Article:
Tuesday, August 27, 2013

Starting a New Chapter

The triplets started kindergarten yesterday.

We walked Zach, Charlie and Cooper to the media center, where, after quick kisses and hugs, they were whisked away to their first day of big kid school.

I watched the boys bounce away.  I picked up Michael and squeezed him tight, as if hugging him would somehow keep the tears from rolling down my cheeks.

Starting kindergarten means a new adventure for the triplets.  It also marks the end of a journey:  I feel like I can finally let out the breath I've been holding for six years.

Six years ago they were born at viability - 24 weeks, 0 days.  They each weighed less than a pound-and-a-half.   Their skin was transparent, and their eyes were fused shut.  We couldn't hold them for weeks.   Despite the odds, their lives were saved by numerous surgeries, countless transfusions and amazing medical technology.

Now, the only proof of our six-month stay in the NICU is a scar on Cooper's neck from a tracheostomy and an adorable pair of glasses that make Charlie the envy of his brothers.

The boys have graduated speech and occupational therapies.  They are reading books and spelling words.  They're shooting baskets and scoring soccer goals.    They're building Lego villages and performing plays in their bedroom.  They're teaching their little brother how to get into trouble.

I remember, six years ago, wondering whether my tiny boys would get to have a first day of kindergarten, and if they did, what kind of quality of life would they have?  Questions like those haunted me for a long time.   If I could only go back in time and tell myself then what I know now.  Not only did they have a first day of kindergarten, but they knocked it out of the park. They loved every second of it.  It's going to be a fun ride.  We are so very blessed.

Sunday, August 25, 2013

Say Cheese

Yesterday we decided to take a family photo.   Michael claimed that Zach farted.

Wednesday, August 21, 2013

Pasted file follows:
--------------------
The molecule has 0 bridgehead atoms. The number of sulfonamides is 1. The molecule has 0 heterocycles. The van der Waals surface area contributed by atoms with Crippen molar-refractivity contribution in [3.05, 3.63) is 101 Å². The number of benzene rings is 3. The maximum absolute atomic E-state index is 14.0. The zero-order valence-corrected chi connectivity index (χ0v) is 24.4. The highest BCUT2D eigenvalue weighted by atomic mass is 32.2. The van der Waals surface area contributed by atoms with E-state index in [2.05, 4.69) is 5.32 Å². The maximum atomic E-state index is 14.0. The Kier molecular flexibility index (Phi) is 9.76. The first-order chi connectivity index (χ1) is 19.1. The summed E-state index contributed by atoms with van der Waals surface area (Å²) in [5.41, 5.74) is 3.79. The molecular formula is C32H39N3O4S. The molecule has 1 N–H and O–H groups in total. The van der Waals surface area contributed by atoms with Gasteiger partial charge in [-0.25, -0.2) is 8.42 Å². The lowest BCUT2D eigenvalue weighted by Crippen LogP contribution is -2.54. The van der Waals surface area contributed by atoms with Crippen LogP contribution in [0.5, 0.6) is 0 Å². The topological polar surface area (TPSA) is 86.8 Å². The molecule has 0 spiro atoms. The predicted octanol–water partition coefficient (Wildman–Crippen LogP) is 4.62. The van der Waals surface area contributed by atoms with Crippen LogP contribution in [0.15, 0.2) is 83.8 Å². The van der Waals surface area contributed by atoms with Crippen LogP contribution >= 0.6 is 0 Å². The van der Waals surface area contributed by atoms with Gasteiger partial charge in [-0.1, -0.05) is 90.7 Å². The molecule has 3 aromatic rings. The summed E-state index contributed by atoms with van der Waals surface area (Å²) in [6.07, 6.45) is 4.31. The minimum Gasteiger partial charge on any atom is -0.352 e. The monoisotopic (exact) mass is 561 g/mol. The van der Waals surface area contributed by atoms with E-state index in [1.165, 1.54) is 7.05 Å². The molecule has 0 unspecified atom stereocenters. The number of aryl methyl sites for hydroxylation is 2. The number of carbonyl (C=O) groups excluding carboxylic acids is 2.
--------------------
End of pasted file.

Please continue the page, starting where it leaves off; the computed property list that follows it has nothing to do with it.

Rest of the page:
The Dark Knight Rises (and shines and wants his juice)

The Evolution of Batman

The obsession started last Halloween, when his big brothers chose to dress as superheroes.

I chose to dress Michael as Mickey Mouse.

The indignity of being disguised as a rodent in the face of the DC Superfriends was too much for this 1-year-old...

And he started insisting on wearing a batman shirt, cape or hood. Everywhere, every day.

While eating his Eggos.
At the playground.                                       While chasing dangerous marine life.
While hiking.

My sweet, adorable one-year-old tossed aside Tickle-Me-Elmo and was asking for Batman gear and books and toys.  (But do you really NEED that Batarang, Michael?)  His innocence, lost.  For his 2nd birthday, he insisted on a Batman cake.   I snuck a few Disney heroes on top -  desperate to save my sweet baby.  

Eventually I gave in.  My mom sewed velcro on the backs of other shirts, and Michael wears a Batman cape almost every day.  He drives a Batman tricycle and carries a Batman lunchbox (everywhere.  Like a purse.)

I know what you are thinking.  That I'm an enabler: clearly, a 2-year-old does does not shop for his own clothes. You would be correct. Michael owns more Batman shirts than I'd like to admit.  But, in my 6-years of being a mom I've learned to choose my battles, and Batman is just not going to be one of them.  Some mornings I can handle the tantrum that erupts when I am dying to dress him in a cute Janie and Jack ensemble that has been collecting dust in his closet.  But usually I'm just trying to get 4 kids fed and out the door, and I'm just as happy to throw him a cape.

Michael, driving his brothers around in his Batmobile

And just for the record, I have chosen other battles.  And won.

Battles I Have Won
1.  No food upstairs.
2.  Play-doh stays outside with the bubbles.
3.  No cartoons with guns.
4.  We do not eat Legos.
5.  We do not play the piano with our penises.

But I'll save further discussion of these and other battles for another day.